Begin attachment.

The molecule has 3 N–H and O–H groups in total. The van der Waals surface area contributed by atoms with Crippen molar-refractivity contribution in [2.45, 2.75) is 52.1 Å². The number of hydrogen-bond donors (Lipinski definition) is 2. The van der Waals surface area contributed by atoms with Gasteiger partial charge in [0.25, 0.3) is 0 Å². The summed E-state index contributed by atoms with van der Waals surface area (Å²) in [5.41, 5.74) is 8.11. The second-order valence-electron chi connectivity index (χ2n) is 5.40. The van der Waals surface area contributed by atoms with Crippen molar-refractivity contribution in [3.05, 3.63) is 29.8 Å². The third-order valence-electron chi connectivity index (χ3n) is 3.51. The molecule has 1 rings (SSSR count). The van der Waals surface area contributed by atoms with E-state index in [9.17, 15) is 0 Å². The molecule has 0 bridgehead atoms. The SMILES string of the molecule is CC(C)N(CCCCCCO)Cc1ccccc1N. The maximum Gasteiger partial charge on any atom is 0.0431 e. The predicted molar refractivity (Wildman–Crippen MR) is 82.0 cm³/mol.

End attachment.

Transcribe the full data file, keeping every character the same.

The molecule has 3 N–H and O–H groups in total. The van der Waals surface area contributed by atoms with Crippen molar-refractivity contribution in [2.45, 2.75) is 52.1 Å². The number of hydrogen-bond donors (Lipinski definition) is 2. The van der Waals surface area contributed by atoms with Gasteiger partial charge in [0.25, 0.3) is 0 Å². The summed E-state index contributed by atoms with van der Waals surface area (Å²) in [5.41, 5.74) is 8.11. The second-order valence-electron chi connectivity index (χ2n) is 5.40. The van der Waals surface area contributed by atoms with Crippen molar-refractivity contribution in [3.05, 3.63) is 29.8 Å². The third-order valence-electron chi connectivity index (χ3n) is 3.51. The molecule has 1 rings (SSSR count). The van der Waals surface area contributed by atoms with E-state index in [9.17, 15) is 0 Å². The molecule has 0 bridgehead atoms. The SMILES string of the molecule is CC(C)N(CCCCCCO)Cc1ccccc1N. The maximum Gasteiger partial charge on any atom is 0.0431 e. The predicted molar refractivity (Wildman–Crippen MR) is 82.0 cm³/mol.